Which Joe gave his name to ‘sloppy joes’? We look at five interesting sandwiches and their lexical origins.
Having untidy hair:‘a tousle-haired youth’‘they were tousle-haired from their dip’
- ‘Stretching his arms wide above his head, the tousle-haired man trotted out into the main room of the ship after flicking the switch next to his bedroom.’
- ‘Two hours later and I was still tousle-haired and wearing an apron over my pajamas, but the pot was bubbling away on the stove and I was clearing up tomato skins and marrow seeds from the worktop.’
- ‘He was struck, however, not so much by the shabbily dressed and tousle-haired subjects of the photograph, but by the quality of the light in the background.’
- ‘For a couple of hours most evenings this tousle-haired young musician tickles the ivories with an eclectic but always virtuoso style.’
- ‘Nobody seriously expected the tousle-haired jokester to be the next leader of the Conservative party, even if he was the only member of the lacklustre Tory front bench who most of the public recognised.’
- ‘A tall man with silver-white skin is walking next to a small tousle-haired boy, and they seem to be talking.’
- ‘The tousle-haired performer is bringing his unique show, Comedy 4 Kids, to Dartford's Orchard Theatre this month in an event which promises alternative comedy sketches, improvisation and some very silly songs.’
- ‘At 28, and despite his success, he still exudes the air of a tousle-haired indie romantic, and his current unattached status makes him one of rock's most eligible bachelors.’
- ‘Jerry Lee sat quietly, tousle-haired, drinking Jack Daniels and happy to talk about his roots in the deep south, play a few bars on the dressing-room piano and provide a unique insight into the rock star world.’
- ‘They appeared to be living on a farm, the pink-cheeked, tousle-haired, happy lot of them, but not actually doing much profitable work.’
- ‘There is also a wonderfully camp picture on the website of Duncan sitting in an armchair, surrounded by tousle-haired male models, with a fluffy white dog on his lap.’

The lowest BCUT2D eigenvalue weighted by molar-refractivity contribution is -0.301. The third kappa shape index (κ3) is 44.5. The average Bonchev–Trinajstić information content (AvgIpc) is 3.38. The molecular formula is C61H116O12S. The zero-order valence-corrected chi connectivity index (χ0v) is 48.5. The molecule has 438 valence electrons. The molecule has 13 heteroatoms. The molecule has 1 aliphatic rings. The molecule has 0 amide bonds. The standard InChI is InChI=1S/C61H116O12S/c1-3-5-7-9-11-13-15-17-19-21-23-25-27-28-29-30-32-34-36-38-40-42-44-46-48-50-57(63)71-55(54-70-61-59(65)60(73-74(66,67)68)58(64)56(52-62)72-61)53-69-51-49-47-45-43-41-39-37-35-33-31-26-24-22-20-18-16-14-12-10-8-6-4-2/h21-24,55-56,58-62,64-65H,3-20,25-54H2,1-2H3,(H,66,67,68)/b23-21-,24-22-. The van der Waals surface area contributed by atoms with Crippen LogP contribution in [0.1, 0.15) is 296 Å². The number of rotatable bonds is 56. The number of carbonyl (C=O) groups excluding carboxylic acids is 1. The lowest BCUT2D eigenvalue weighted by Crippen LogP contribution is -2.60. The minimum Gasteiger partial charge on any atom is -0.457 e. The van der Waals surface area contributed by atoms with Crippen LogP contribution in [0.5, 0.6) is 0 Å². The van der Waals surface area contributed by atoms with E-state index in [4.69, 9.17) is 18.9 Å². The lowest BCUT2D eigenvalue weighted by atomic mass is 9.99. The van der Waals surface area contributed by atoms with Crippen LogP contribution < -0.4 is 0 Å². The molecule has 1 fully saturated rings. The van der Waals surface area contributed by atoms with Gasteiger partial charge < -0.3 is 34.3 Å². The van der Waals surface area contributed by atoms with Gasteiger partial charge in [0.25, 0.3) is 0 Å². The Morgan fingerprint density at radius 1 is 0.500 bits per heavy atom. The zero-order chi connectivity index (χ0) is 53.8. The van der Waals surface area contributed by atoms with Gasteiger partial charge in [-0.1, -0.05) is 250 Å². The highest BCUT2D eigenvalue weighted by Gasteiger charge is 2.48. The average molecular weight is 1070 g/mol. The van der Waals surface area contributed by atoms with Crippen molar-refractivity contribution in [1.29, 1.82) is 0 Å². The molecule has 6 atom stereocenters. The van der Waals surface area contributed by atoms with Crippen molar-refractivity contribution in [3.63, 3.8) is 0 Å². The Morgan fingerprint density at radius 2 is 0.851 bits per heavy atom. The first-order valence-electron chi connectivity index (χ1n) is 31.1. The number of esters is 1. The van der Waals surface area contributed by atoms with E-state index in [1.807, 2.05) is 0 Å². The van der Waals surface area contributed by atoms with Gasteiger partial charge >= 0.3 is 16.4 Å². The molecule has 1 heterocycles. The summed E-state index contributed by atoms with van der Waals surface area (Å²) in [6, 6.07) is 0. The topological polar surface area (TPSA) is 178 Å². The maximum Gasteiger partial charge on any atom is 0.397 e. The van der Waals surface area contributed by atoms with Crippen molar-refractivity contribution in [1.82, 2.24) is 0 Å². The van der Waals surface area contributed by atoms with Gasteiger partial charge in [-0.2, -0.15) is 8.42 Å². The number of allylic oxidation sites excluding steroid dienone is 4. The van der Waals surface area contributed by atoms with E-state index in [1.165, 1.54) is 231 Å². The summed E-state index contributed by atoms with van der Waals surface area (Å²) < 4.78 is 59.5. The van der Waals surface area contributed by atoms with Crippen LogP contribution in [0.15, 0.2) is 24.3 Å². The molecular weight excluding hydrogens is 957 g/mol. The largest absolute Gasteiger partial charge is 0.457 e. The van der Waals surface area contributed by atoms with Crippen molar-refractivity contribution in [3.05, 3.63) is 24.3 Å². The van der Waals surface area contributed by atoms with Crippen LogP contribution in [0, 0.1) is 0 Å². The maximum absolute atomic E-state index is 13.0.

- ‘A tousle-haired man eventually stopped in a four-wheel drive.’
- ‘It was of a tousle-haired blond boy, with sharp, angular features and laughing eyes.’
- ‘Maybe the other: four cheeky young men changing the world, or a tousle-haired hipster poet, back when to be young was very heaven.’
- ‘As a tousle-haired poet, he waxes lyrical with sculptress Clotilde Hesme in a black-and-white love letter to the 1960s, with much drug-taking and aimless hanging out in new-wave style.’
- ‘Certainly it is the face of the tousle-haired youth with a hint of acne, who, as you enter, stares out from the confines of an aluminium frame set on a signpost.’
- ‘Forget the image of the well-educated, tousle-haired, Cosmopolitan model - this figure of great standing in the British rowing establishment has a mind teetering on the edge of darkness.’
- ‘Marmion observes a stereotype of the peasantry, snub-nosed, heavy-jawed, tousle-haired, as they shade their eyes from the brilliance of the alerting angel.’
- ‘Yes, this really is the blog of the tousle-haired Conservative MP.’
- ‘It's about Owen, a tousle-haired American kid played by Liam Aiken, one of those deeply sinister-looking child actors.’
We take a look at several popular, though confusing, punctuation marks.
From Afghanistan to Zimbabwe, discover surprising and intriguing language facts from around the globe.
The definitions of ‘buddy’ and ‘bro’ in the OED have recently been revised. We explore their history and increase in popularity.